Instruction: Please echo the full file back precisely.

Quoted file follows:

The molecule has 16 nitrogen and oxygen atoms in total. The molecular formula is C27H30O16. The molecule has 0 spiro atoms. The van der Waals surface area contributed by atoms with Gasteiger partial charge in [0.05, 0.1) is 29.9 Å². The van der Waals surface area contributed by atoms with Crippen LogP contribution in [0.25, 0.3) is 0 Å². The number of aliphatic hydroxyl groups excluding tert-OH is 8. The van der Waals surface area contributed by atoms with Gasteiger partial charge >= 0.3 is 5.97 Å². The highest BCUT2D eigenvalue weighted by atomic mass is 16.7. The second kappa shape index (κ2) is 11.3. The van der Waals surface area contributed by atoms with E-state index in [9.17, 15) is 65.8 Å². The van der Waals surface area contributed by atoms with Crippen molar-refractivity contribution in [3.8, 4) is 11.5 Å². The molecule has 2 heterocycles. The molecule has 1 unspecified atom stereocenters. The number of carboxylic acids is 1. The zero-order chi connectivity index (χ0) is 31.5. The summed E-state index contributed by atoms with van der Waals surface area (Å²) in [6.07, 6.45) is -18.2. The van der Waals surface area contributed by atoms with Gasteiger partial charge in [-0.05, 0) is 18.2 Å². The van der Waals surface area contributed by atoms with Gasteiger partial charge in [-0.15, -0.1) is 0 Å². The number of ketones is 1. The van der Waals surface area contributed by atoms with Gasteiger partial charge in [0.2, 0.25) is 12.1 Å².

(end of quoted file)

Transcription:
The molecule has 16 nitrogen and oxygen atoms in total. The molecular formula is C27H30O16. The molecule has 0 spiro atoms. The van der Waals surface area contributed by atoms with Gasteiger partial charge in [0.05, 0.1) is 29.9 Å². The van der Waals surface area contributed by atoms with Crippen LogP contribution in [0.25, 0.3) is 0 Å². The number of aliphatic hydroxyl groups excluding tert-OH is 8. The van der Waals surface area contributed by atoms with Gasteiger partial charge >= 0.3 is 5.97 Å². The highest BCUT2D eigenvalue weighted by atomic mass is 16.7. The second kappa shape index (κ2) is 11.3. The van der Waals surface area contributed by atoms with E-state index in [9.17, 15) is 65.8 Å². The van der Waals surface area contributed by atoms with Crippen molar-refractivity contribution in [3.8, 4) is 11.5 Å². The molecule has 2 heterocycles. The molecule has 1 unspecified atom stereocenters. The number of carboxylic acids is 1. The zero-order chi connectivity index (χ0) is 31.5. The summed E-state index contributed by atoms with van der Waals surface area (Å²) in [6.07, 6.45) is -18.2. The van der Waals surface area contributed by atoms with Gasteiger partial charge in [-0.05, 0) is 18.2 Å². The van der Waals surface area contributed by atoms with Gasteiger partial charge in [-0.15, -0.1) is 0 Å². The number of ketones is 1. The van der Waals surface area contributed by atoms with Gasteiger partial charge in [0.2, 0.25) is 12.1 Å².